In other words, this is one horribly weak filler post on my poor malnourished blog.

Saturday, July 5, 2008

I should write for Top Gear

Was chatting with Richie on whether he should get:

The black Nokia E71.

Or the white Nokia E71.

This is how I would describe the white E71:

Imagine a glowing yellow Lamborghini Gallardo. Designed with elegance in mind. Imagine its flowing lines, the aesthetically sculpted air intakes.

Now imagine the furry powder blue steering wheel cover.

The Nokia E71 is designed with elegance and style in mind - thin, sleek, professional. It comes in a black version, bringing a classy, iPhone feel to it. And it comes with a white version with obvious design cues from my Electrolux washing machine.

Don't get me wrong - I have nothing against white. White is cleanliness. White is simplicity. The designers of the iPod and the Victorian architects had used that to their advantage.

But white is also the colour of a 5 year-old's undies. And cluttering the design of anything white with its numerous keys and trims is like smearing the said 5 year-old's undies with skid-marks.

Don't buy the white E71, unless you cherish those fond memories of parenthood and its aroma of skid-mark removing Clorox.


Richie, Kieran and I threw about some ideas for a gadget Top Gear:

- Clock the Segway on the Nurburgring

- Benchmark the Panasonic Toughbook using typical Top-Gearesque torture tests involving explosives, crashes and spectacular mountain/sea/etc scenes.

- 'Will it survive a drop?' - every week, a gadget will be dropped from a height of 1 storey and tested to see if it still works. Gadgets on the list: iPod, mobile phones, notebook computers, CRT monitors, Blendtec blender, vacuum tube amplifiers, microwave ovens

- Wacky product comparisons - Which mobile phone will work best if you're stuck in a freezer and need to phone for help? (Since the freezer is metal it would put the signal reception of the phone to test, in addition to its cold weather capabilities.)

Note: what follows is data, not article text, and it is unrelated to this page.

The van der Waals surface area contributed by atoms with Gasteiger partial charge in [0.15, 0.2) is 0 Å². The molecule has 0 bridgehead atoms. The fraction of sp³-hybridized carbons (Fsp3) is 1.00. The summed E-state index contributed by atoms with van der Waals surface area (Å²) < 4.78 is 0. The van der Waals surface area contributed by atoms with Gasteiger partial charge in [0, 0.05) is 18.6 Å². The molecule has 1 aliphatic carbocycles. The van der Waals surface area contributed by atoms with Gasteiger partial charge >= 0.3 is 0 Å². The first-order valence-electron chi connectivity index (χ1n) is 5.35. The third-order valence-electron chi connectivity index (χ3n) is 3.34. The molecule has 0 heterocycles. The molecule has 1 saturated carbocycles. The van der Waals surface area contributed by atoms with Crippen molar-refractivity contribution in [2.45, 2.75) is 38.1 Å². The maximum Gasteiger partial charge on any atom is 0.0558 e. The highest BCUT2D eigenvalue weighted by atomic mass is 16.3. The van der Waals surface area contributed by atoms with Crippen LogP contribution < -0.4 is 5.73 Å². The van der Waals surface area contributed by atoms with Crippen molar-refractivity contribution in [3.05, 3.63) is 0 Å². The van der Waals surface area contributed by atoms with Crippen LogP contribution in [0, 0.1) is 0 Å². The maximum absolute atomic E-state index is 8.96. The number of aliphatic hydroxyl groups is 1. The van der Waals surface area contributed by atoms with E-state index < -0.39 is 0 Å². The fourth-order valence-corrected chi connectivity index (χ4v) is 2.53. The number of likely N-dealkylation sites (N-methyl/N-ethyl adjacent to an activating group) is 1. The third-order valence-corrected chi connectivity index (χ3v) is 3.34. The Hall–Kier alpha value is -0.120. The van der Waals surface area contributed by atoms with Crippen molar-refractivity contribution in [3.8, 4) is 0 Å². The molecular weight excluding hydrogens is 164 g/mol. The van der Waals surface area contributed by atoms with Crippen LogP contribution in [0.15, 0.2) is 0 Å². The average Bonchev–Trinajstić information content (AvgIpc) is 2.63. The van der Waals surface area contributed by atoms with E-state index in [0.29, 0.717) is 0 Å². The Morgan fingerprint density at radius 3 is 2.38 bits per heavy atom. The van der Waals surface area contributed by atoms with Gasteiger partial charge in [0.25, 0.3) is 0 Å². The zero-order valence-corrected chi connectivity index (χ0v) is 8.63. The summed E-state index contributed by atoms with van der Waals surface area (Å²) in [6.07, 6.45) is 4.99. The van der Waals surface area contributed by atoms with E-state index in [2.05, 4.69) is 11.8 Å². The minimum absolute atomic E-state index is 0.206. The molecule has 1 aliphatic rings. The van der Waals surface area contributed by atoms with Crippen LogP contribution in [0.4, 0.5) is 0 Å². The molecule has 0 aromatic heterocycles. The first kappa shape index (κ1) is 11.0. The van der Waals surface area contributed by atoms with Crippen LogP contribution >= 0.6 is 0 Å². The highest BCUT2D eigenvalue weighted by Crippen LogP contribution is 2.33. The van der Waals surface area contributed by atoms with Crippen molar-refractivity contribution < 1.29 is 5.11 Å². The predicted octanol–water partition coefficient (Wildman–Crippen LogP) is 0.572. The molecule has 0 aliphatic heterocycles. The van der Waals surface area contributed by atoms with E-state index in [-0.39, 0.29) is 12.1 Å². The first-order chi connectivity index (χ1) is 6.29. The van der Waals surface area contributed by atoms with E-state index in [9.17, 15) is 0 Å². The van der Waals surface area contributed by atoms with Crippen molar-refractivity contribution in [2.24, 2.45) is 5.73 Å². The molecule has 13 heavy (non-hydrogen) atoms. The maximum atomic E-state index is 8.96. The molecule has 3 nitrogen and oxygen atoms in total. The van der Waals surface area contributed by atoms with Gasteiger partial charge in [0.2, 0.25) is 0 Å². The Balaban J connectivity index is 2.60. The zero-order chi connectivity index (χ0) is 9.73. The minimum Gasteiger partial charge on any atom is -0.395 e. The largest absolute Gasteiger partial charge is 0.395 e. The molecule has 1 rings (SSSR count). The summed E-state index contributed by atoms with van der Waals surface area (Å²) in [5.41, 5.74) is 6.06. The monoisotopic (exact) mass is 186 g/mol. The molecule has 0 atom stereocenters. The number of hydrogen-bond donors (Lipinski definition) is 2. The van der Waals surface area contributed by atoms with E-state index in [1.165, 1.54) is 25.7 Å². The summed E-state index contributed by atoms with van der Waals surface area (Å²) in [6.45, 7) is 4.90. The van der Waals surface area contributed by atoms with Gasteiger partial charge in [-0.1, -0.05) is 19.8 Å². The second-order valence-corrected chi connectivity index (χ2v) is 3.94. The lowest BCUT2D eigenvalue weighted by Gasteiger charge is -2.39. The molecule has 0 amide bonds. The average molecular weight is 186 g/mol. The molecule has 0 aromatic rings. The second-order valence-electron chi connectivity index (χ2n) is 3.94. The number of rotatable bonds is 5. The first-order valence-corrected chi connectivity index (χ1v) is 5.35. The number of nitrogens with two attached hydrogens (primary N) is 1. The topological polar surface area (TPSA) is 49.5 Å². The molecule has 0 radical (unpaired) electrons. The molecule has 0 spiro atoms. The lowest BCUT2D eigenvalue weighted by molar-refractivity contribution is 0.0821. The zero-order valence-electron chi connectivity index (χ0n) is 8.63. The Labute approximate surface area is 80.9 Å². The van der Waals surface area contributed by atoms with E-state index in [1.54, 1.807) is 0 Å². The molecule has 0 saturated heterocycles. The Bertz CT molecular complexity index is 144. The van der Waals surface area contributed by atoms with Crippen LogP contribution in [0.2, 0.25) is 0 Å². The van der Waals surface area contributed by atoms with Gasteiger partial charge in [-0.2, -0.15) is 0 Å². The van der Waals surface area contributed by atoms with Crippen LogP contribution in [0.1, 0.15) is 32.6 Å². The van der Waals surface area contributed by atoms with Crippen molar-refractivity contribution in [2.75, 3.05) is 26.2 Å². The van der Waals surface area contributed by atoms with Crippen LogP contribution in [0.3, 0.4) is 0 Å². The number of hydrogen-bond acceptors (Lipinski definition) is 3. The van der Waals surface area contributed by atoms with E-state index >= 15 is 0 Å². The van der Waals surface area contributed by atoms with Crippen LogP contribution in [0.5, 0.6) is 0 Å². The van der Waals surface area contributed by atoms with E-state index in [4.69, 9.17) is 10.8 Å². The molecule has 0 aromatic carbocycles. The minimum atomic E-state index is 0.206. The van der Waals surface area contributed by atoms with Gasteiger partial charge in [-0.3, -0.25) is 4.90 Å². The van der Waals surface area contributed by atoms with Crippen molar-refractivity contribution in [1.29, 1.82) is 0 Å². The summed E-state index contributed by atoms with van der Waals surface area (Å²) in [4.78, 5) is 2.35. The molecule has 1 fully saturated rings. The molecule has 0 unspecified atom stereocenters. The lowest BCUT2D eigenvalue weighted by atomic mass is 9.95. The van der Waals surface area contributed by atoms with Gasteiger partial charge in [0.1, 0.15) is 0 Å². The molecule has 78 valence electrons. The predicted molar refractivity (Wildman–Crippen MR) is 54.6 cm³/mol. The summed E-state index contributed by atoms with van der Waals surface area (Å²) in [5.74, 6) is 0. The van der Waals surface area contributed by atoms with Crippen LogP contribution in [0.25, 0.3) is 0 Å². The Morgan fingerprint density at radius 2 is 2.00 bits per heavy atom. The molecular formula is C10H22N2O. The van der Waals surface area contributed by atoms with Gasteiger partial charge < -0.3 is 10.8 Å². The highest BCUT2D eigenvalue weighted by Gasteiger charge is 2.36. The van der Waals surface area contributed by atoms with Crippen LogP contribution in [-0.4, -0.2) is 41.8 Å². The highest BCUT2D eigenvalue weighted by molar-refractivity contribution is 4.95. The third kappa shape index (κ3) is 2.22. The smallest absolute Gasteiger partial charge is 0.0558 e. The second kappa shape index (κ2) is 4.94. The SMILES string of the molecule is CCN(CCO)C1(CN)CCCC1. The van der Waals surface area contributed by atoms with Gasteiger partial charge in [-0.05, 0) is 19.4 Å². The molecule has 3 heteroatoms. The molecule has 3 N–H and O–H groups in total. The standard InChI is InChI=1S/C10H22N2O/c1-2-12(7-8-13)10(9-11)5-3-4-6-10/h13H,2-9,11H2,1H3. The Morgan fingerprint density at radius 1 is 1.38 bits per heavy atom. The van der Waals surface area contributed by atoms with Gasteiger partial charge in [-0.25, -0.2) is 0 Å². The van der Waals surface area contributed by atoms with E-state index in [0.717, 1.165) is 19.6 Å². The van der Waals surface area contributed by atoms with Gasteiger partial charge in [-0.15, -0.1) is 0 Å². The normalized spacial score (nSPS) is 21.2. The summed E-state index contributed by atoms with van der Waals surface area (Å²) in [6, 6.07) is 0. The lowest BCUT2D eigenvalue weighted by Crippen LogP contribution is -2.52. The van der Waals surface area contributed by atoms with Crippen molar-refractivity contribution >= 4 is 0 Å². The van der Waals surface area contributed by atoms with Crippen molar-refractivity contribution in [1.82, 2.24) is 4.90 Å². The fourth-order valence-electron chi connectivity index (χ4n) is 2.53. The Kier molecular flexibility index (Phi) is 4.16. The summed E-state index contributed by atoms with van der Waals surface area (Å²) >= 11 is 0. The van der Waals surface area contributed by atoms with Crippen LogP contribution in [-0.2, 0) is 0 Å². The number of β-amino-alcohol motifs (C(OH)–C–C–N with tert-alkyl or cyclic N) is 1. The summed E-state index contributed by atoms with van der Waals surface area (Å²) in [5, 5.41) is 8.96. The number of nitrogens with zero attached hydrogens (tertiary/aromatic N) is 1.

- And the pièce de résistance - Celebrity iGallop

Now all we need is funding! Interested investors, please click the comments link below and post your quotations.

Thursday, July 3, 2008

On Patriotism

To those who love your country: How much of that love can you justify with logic?

For those of you who have grown up in Singapore in the 80s and 90s, you'd be familiar with the constant media bombardment of calls to love Singapore. National Day Parade on TV, newspaper features every now and then extolling the various things Singaporeans supposedly enjoy.

My first memory of patriotism was when I had to draw the Singaporean flag in kindergarten at age 5. And naturally, that was a graded assignment. For quite a while, I associated patriotism with the act of expressing how much you love the country. Colour within the lines on the national flag, and you're patriotic. Bonus patriotism if you get an A for it. The louder you sing the national anthem, the more patriotic you are.

When I was 12, I stopped singing the national anthem when they raised the flag every morning in school. Figured that it won't contribute one iota to the progress of Singapore or to the happiness of its people. C'mon it's just one silly song we're obliged to repeat ad nauseum! Surely there are more important patriotic things to do, such as keeping Singapore's coasts clean and donating to the poor? Or simply keeping the school canteen clean and therefore letting the Singaporeans in the school enjoy a cleaner environment.

When I was 13, I realised you'd be labelled a total prat if you're a fan of a band just because advertisements and radio chart shows tell you to do so. And why shouldn't one be labelled a prat if he loves Singapore without being able to justify it? Why should 'I love Singapore because I grew up with it and it brings back fond memories' sound any less batty than 'I love my rusty Sanyo microwave oven because I grew up with it and it brings back fond memories'?

When I was 15, I read the foreign news via the Internet and realised that the Singapore they speak of and the Singapore our local press speaks of are really quite different countries.

When I was 16, I mellowed out. And realised that Singapore's clean tap water, low poverty rates, manageable crime rates and decent healthcare are actually quite alright.

When I was 18, I had to pay penace for being a Singaporean. National Service.

When I was 20, I realised that if I were a British citizen, I'd be getting a better and cheaper education there, instead of what I'm getting in Singapore.

When I was 21, I did hospital attachments in school and realised that the sheltered bubble I've grown up in is totally different from the real, working-class Singapore. The phrase '8-5' is really a lie here. Property prices were skyrocketing and incomes static. I realised that a blue collar worker's paycheque doesn't even cover half the cost of renting a decent apartment for 2 people.

When I was 22, I visited Thailand and realised their sanitation, poverty, crime and healthcare aren't as bad as what our media makes it out to be. I visited Hong Kong and realised that even in densely populated places, public transport doesn't have to be slow, crowded and painful the way it is in Singapore. All it takes is proper town planning and funding.

When I was 23, I visited Melbourne and realised that I prefer the weather and the culture there.

And in my whole 2 decades and a third of life in Singapore, no one ever told me what patriotism should mean to me.